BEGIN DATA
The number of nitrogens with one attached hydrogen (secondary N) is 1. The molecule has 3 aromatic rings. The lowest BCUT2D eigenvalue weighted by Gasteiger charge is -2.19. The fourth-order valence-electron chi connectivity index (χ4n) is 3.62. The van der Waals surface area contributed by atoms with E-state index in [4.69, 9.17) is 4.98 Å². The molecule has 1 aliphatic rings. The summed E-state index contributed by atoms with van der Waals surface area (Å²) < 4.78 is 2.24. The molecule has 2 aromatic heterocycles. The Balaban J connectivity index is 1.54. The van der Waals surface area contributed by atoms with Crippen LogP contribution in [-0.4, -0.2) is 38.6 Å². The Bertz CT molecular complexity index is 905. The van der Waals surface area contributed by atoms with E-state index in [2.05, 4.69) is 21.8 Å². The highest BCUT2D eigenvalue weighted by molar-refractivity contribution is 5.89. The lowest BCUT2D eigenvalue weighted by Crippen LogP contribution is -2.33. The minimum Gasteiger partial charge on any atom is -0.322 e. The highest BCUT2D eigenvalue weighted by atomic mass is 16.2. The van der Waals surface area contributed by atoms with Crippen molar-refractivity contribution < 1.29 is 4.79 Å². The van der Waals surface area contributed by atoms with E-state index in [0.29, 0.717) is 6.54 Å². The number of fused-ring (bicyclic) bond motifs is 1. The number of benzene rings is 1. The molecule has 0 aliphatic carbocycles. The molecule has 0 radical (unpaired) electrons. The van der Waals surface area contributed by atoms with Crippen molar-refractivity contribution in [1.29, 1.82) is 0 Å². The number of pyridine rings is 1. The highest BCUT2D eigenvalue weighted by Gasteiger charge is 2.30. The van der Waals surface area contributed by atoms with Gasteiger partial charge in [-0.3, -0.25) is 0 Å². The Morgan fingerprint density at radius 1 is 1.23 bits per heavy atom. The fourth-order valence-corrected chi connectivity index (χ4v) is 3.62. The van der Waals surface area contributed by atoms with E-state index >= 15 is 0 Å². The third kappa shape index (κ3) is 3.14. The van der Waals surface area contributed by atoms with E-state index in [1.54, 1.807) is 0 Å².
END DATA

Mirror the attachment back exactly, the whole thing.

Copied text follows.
The number of nitrogens with one attached hydrogen (secondary N) is 1. The molecule has 3 aromatic rings. The lowest BCUT2D eigenvalue weighted by Gasteiger charge is -2.19. The fourth-order valence-electron chi connectivity index (χ4n) is 3.62. The van der Waals surface area contributed by atoms with E-state index in [4.69, 9.17) is 4.98 Å². The molecule has 1 aliphatic rings. The summed E-state index contributed by atoms with van der Waals surface area (Å²) < 4.78 is 2.24. The molecule has 2 aromatic heterocycles. The Balaban J connectivity index is 1.54. The van der Waals surface area contributed by atoms with Crippen LogP contribution in [-0.4, -0.2) is 38.6 Å². The Bertz CT molecular complexity index is 905. The van der Waals surface area contributed by atoms with E-state index in [2.05, 4.69) is 21.8 Å². The highest BCUT2D eigenvalue weighted by molar-refractivity contribution is 5.89. The lowest BCUT2D eigenvalue weighted by Crippen LogP contribution is -2.33. The minimum Gasteiger partial charge on any atom is -0.322 e. The highest BCUT2D eigenvalue weighted by atomic mass is 16.2. The van der Waals surface area contributed by atoms with Crippen molar-refractivity contribution < 1.29 is 4.79 Å². The van der Waals surface area contributed by atoms with E-state index in [0.29, 0.717) is 6.54 Å². The number of fused-ring (bicyclic) bond motifs is 1. The number of benzene rings is 1. The molecule has 0 aliphatic carbocycles. The molecule has 0 radical (unpaired) electrons. The van der Waals surface area contributed by atoms with Crippen molar-refractivity contribution in [1.29, 1.82) is 0 Å². The number of pyridine rings is 1. The highest BCUT2D eigenvalue weighted by Gasteiger charge is 2.30. The van der Waals surface area contributed by atoms with Gasteiger partial charge in [-0.3, -0.25) is 0 Å². The Morgan fingerprint density at radius 1 is 1.23 bits per heavy atom. The fourth-order valence-corrected chi connectivity index (χ4v) is 3.62. The van der Waals surface area contributed by atoms with E-state index >= 15 is 0 Å². The third kappa shape index (κ3) is 3.14. The van der Waals surface area contributed by atoms with E-state index in [1.54, 1.807) is 0 Å².